Free Will Baptists, equating Christian faith with human freedom, and human freedom with God’s blessings upon the American nation, remain consistent abolitionists throughout the Civil War. The tide has not yet turned decisively for the Union, but Lincoln‘s Emancipation Proclamation at the beginning of the year has encouraged abolitionist Baptists that victory over the slave states is inevitable, if not imminent.
From Concord, New Hampshire, Silas Curtis, The Secretary of the General Conference of the Free Will Baptist Connection, issues the following statement to General Baptists:
Dearly Beloved Brethren: — The last session of our Conference, which was held in the College Chapel at Hillsdale, Mich., on the first week in October, 1862, was a very interesting and memorable season. The delegation was larger than we ever had before. Nearly all parts of our beloved Zion were represented by letter and delegates. An unusual degree of harmony and brotherly love pervaded all our deliberations and discussions. A large amount of business was transacted with much unanimity.
The anniversaries of our benevolent societies were well attended, and the exercises were very interesting. More than one thousand dollars were raised for the mission societies.
The epistle from the last session of your Association was read in the Conference, and entered upon the journal. The Minutes of our Conference are herewith forwarded to your present meeting, from which you may learn the statistics of our denomination, and the state of religion among us.
The prosperity of our mission and educational interests is much retarded, on account of the financial embarrassments occasioned by the civil war which is still raging in our country. In fact, all religious enterprises, including the support of our pastors and the expense of sustaining the stated means of grace in our churches, are sensibly affected by this awful scourge in our land. Many of our ministers and their sons, with thousands of our church members, have enlisted in the army, and are now engaged in the suppression of this slaveholders’ rebellion. Still, we have enjoyed some good degree of success and religious prosperity. God has not forsaken us.
The labors of our ministers and brethren in winning souls to Christ have been blessed. As you may learn from our statistical table, more than six thousand have been added to our churches by baptism during the past three years.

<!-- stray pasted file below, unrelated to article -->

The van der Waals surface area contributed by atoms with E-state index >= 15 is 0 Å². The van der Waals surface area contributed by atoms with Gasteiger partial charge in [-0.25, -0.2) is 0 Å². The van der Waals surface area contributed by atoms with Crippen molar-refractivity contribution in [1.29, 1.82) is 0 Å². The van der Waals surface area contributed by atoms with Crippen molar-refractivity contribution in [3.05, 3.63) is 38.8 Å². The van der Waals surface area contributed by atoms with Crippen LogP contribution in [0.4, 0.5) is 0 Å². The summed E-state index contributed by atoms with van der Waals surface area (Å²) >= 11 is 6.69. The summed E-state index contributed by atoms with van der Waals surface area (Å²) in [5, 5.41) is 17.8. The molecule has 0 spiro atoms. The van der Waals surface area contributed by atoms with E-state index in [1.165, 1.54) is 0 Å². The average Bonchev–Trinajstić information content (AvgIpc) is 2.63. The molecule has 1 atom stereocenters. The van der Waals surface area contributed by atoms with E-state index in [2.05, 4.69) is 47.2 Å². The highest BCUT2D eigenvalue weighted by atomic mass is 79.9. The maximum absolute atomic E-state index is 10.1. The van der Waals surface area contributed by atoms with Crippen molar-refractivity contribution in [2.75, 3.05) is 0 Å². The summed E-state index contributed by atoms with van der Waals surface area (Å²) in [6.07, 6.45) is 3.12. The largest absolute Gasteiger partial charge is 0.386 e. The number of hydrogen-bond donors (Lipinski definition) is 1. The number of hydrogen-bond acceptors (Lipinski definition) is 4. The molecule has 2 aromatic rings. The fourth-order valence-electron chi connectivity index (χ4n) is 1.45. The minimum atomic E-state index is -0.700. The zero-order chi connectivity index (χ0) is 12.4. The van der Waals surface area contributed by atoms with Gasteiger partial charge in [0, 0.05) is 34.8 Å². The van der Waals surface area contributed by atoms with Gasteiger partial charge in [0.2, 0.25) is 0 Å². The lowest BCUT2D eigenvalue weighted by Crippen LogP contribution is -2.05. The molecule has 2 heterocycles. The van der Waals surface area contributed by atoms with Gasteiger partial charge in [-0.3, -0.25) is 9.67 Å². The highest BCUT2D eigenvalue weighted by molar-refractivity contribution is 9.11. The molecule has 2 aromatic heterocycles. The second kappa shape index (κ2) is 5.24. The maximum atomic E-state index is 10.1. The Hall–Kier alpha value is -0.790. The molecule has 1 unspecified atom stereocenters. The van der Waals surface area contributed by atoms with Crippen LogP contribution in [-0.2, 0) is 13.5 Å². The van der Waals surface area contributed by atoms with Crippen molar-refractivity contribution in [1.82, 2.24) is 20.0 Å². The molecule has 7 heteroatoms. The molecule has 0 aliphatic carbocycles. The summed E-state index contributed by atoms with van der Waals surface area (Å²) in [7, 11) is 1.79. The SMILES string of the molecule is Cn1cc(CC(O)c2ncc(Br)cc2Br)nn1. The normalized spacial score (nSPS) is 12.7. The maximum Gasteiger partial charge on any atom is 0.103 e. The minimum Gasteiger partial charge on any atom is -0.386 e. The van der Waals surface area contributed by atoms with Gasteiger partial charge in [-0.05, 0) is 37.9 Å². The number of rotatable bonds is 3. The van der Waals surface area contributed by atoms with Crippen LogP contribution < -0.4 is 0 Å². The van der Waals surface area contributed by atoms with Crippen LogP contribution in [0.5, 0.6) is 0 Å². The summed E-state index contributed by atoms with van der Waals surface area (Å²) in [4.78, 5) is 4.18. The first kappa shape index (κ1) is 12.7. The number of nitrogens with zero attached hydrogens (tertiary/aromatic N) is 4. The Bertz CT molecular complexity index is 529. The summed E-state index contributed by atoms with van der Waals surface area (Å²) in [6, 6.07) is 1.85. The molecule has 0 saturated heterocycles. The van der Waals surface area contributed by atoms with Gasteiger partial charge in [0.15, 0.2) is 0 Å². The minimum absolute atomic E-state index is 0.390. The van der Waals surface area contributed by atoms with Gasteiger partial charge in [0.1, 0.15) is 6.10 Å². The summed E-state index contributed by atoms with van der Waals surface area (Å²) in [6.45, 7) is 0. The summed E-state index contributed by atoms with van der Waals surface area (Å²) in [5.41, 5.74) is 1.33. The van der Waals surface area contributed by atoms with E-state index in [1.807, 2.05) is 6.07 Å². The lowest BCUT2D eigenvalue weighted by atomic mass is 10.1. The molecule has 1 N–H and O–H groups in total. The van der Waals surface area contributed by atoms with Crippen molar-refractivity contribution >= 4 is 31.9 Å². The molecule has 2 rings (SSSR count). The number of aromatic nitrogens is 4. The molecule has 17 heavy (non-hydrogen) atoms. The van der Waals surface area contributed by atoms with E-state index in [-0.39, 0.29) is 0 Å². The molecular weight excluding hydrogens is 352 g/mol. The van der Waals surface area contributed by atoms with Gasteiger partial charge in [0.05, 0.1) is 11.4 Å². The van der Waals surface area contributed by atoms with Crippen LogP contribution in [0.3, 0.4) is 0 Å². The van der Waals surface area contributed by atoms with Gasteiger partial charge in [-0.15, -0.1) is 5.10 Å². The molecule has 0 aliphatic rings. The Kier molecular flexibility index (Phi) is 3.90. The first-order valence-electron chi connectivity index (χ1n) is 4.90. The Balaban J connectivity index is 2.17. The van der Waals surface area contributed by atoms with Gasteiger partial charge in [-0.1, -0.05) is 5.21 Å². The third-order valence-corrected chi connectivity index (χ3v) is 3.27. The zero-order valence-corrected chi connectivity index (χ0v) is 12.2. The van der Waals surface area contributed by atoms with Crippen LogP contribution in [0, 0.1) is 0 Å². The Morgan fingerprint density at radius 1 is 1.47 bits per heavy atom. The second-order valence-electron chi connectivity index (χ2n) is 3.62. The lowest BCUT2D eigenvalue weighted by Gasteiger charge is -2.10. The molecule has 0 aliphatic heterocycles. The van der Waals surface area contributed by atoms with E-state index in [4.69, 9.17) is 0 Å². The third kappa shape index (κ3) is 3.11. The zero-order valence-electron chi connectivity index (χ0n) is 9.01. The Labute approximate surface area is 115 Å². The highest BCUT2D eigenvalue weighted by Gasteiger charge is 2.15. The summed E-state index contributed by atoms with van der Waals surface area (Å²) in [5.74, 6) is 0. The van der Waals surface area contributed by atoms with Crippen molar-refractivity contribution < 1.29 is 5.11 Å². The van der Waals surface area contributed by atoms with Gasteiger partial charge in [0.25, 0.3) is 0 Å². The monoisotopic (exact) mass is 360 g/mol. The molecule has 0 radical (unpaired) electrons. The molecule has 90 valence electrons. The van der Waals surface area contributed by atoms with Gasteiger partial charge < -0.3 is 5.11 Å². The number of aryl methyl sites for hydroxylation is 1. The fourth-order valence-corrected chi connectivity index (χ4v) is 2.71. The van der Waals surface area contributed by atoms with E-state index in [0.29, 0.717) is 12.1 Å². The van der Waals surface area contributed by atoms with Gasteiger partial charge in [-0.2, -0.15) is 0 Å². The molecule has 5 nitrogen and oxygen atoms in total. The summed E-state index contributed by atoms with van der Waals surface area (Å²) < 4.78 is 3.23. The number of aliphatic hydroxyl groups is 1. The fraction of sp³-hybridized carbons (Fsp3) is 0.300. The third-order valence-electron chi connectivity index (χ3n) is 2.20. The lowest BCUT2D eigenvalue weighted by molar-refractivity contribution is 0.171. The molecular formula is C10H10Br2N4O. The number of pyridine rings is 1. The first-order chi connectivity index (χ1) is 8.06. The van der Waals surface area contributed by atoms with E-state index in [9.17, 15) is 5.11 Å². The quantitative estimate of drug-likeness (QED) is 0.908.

Our beloved brother, Rev, O. R. Bacheler, has returned to his former field of labor in Orissa. On account of these war times, and the very high rates of exchange, we shall not be able to increase our foreign mission force during the present year.
We thank you, dear brethren, for the kindness and Christian sympathy manifested in your last epistle towards us, while our nation is passing through this mighty struggle for human freedom. While the wealthy, haughty aristocracy of England — with those who desire gold and cotton for themselves more than the freedom of 4,000,000 slaves, those who hate free governments and oppose the elevation of the poor—-are giving us the cold shoulder, building ships for rebel pirates, running our blockades, and otherwise giving aid and comfort to our enemies, our hearts are rejoiced to learn that the common people—the laboring classes—the lovers of liberty and the friends of human rights and progress, are sympathizing with the loyal people of this country, and ardently desire the success of our arms and the everlasting overthrow of the accursed institution of American slavery.
I doubt not you rejoice with us in the fact that our President has issued the Proclamation of Liberty to all the slaves in the rebellious States, and that they are flocking by tens and hundreds of thousands around the standard of liberty. It is estimated that at least one half-million of slaves have obtained their freedom since the war commenced. About 150,000 have already been mustered into the service of the United States as soldiers, and it is expected that the number of negro soldiers employed by our government will exceed 200,000 before the close of another autumn.
The system of slavery in this land has received its death-blow. The wound can never be healed. This is generally admitted on all sides. No compromise will ever be made between the North and the South, to restore this God-abhorred system to its former position. It may be months, and even years, before it entirely expires. There may yet be severe struggles and mighty death-throes, but die it must and die it will; and may God hasten the happy day.
Beloved brethren, we ask your prayers for us, as a Christian denomination, and for our nation, that God would sanctify our afflictions to us for good, and yet make us strictly a Christian nation.
We desire a continuance of the fraternal correspondence which has been so pleasant and profitable to us.
In behalf of the F. W. Baptist General Conference, I am, yours truly,
Silas Curtis, Secretary.
Source: Minutes of the General Conference of the Free Will Baptist Connection, Including Ten Sessions – From 1859 to 1886, Vol 2 (Boston: F. B. Printing, 1887), pp. 126-127.